It's never too late to be an advanced achiever
New year means a new you – and the age at which we are changing our lives is going up all the time. Jerome Taylor reports on the 'advanced achievers'
Sunday 30 December 2012
After the fireworks come the resolutions. The new year is that time in our lives when we think about fresh horizons and greener pastures. But those who might be tempted to state that change is a young person's game need to think again. With our maturing but increasingly healthy population, age should no longer be the thing that stops us trying out something new.
Take Srikumar Sen, a former boxing correspondent who, at the age of 81, has published his first work of fiction, a novel that has already won a literary award. Buoyed by the success of his debut, he has now at work on his second book.
Dame Joan Bakewell, the previous government's voice for elder people and a critic of society's lack of imagination when it comes to the country's ageing population, says retirement is no longer about finding a hobby to keep you occupied. It is an opportunity to grab a new lease of life. "It's enormously reinvigorating to find a new interest or activity as you grow older," she says. "It stops you slowing down and getting stuck in a routine. It keeps people young and it opens up new friendships, gives people skills they perhaps didn't know they had." She adds: "Things are much more flexible and they've got to get more so. Our country has got to harness the skills of older people. Employers have got to get more flexible, use the skills that are there and keep old people young."
History is smattered with figures who made a significant career change, or had a breakthrough moment in their life, at an age when society traditionally expected them to be winding down.
Peter Mark Roget could have rested on the laurels of a respectable scientific career when he was somewhat reluctantly forced to retire from the Royal Society. Instead he plunged into a project that he had spent his life thinking about but never had time to complete – the result of which was the first edition of the thesaurus bearing his name.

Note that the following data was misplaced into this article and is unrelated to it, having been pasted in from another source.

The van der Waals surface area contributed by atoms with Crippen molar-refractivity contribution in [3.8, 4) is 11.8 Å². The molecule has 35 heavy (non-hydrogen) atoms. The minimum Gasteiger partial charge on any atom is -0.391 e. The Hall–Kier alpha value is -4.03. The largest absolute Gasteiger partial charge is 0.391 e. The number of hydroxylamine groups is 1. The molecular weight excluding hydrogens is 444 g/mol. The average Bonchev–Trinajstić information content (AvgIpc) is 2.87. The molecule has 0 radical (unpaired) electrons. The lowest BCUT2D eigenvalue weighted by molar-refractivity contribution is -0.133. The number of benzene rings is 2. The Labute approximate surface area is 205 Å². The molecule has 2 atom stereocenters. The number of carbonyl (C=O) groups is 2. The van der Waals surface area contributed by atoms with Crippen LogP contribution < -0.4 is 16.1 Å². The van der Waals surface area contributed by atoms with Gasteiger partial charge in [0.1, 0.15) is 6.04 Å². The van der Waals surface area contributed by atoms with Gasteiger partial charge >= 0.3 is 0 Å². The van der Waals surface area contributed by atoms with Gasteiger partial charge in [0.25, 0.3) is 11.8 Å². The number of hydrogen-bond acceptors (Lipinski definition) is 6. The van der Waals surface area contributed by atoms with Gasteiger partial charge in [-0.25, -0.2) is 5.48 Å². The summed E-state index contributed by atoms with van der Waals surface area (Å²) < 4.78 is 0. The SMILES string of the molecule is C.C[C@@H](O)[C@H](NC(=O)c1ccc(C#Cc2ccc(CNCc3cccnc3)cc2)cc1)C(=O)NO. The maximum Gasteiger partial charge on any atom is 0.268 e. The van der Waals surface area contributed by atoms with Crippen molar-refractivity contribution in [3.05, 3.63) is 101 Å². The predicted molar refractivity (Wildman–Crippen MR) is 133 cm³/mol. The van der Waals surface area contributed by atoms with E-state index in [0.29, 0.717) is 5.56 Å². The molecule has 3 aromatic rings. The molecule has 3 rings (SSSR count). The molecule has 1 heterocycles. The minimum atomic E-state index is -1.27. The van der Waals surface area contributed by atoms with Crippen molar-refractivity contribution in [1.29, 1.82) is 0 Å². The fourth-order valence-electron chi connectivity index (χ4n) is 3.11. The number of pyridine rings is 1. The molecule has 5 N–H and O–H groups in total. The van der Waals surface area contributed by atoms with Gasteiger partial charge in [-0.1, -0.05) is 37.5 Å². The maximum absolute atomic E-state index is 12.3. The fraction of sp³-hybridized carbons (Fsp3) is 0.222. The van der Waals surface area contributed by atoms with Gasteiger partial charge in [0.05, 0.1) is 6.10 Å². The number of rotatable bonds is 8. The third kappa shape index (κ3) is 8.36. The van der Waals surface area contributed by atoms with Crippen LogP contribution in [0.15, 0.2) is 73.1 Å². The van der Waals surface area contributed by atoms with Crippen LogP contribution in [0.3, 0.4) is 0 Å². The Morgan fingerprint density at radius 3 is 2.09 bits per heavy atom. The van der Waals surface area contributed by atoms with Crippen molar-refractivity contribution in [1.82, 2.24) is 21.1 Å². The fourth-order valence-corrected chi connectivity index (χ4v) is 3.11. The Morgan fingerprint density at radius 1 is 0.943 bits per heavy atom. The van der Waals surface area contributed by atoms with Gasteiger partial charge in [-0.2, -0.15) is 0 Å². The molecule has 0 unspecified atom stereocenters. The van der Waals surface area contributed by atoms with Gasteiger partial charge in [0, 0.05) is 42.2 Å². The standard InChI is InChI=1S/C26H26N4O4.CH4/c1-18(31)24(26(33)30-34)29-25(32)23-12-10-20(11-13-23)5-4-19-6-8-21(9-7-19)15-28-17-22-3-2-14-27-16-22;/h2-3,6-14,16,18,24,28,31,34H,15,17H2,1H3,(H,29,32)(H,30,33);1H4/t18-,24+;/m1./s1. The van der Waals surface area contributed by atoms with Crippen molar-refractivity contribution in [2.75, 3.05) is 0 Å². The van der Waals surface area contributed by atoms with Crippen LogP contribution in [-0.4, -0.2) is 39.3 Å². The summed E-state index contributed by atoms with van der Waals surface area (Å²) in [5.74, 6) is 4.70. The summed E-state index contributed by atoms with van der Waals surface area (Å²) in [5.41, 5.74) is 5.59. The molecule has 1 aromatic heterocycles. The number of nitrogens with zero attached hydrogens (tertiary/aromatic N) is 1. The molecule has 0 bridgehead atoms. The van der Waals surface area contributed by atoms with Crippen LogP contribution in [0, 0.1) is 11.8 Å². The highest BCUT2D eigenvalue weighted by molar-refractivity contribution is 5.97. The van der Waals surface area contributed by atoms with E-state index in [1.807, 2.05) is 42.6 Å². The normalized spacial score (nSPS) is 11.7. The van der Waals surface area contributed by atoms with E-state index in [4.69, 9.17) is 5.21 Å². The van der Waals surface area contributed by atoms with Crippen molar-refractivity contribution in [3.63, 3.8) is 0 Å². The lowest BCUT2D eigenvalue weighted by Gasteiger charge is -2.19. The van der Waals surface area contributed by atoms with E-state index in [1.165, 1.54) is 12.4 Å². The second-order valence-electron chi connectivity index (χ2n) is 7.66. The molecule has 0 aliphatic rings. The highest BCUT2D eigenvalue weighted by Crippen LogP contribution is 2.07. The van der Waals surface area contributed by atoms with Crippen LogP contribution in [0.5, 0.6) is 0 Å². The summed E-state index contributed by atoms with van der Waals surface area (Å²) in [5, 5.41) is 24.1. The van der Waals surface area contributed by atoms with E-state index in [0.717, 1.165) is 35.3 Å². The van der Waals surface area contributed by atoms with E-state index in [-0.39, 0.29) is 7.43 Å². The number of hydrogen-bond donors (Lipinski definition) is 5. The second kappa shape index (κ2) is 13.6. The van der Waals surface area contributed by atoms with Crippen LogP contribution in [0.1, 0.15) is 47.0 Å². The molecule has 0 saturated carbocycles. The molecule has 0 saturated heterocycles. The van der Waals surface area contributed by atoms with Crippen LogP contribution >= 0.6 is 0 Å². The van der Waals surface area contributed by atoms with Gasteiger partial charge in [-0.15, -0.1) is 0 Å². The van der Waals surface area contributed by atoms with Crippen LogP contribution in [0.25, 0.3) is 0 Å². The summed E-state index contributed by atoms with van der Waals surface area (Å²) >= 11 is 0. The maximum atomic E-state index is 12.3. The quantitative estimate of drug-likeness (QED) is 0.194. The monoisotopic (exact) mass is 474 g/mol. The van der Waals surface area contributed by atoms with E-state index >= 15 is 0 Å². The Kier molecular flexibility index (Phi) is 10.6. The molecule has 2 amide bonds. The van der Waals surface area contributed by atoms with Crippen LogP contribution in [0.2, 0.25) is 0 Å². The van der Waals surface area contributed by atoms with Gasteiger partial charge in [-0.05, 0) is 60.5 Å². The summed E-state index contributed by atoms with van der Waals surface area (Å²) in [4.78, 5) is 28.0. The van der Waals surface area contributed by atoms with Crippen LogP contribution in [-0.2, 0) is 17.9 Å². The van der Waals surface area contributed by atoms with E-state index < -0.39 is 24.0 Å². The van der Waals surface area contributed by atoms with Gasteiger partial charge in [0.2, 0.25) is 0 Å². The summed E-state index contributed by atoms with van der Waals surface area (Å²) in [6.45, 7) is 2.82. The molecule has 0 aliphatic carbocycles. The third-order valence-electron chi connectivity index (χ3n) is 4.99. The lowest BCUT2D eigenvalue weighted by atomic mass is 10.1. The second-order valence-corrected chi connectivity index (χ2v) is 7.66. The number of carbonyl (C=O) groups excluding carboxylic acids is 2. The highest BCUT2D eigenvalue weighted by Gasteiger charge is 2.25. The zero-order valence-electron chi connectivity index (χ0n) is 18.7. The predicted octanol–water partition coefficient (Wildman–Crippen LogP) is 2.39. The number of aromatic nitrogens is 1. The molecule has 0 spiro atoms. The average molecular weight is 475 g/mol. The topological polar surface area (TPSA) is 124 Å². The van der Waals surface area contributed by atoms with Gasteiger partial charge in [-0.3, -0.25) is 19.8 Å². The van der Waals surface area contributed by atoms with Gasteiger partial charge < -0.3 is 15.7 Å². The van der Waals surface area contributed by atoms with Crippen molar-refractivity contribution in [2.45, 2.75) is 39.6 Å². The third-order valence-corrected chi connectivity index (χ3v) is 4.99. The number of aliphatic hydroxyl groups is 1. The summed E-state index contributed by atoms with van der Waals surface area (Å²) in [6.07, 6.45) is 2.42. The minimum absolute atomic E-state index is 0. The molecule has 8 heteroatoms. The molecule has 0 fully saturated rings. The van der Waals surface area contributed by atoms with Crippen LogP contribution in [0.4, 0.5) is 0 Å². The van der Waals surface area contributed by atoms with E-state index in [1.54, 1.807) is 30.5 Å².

Creativity is inevitably something that can flourish in later years. Anna Moses, who is better known as "Grandma Moses", was one of North America's most celebrated 20th-century artists. But she only picked up a paintbrush at the age of 76.
Fast-forward five decades and a new generation of Grandma Moses are flourishing. Pop into one of the pubs on the London comedy circuit and you might come across Julie Kertesz who – in her mid-70s – took up comedy. In a newspaper interview earlier this year she said: "It was frightening at the beginning, but I decided I had to try something new every time. I have only been heckled once."
Such examples might sound like exceptions to the rule but, given Britain's changing demographics, successful septa, octa and nonagenarians will become increasingly common.
According to the latest census figures a total of 9.2 million people across England and Wales are over the age of 65, an increase of more than 10 per cent in the past decade. The geographical spread of retirement is also more varied. Ten years ago only a small number of areas had more than a fifth of the population aged over 65. Today, the entire South-west of England, almost all of Wales, half of East Anglia and the borders of Northern England all have at least a fifth of the population aged over 65. The number of people living to see their 100th birthday, meanwhile, is expected rise eightfold to more than 100,000 over the next 25 years.
Given these population trends Britain can either consign its ageing population to the backstage of life or tap into its talent. Those nearing retirement are already being proactive. A poll by Learn Direct found that 46 per cent of 50-pluses in the UK felt they are not too old to start a new career or fulfil lifetime job goals. So for those thinking they're too old to make a life-changing New Year's resolution, remember, there is no time like the present.
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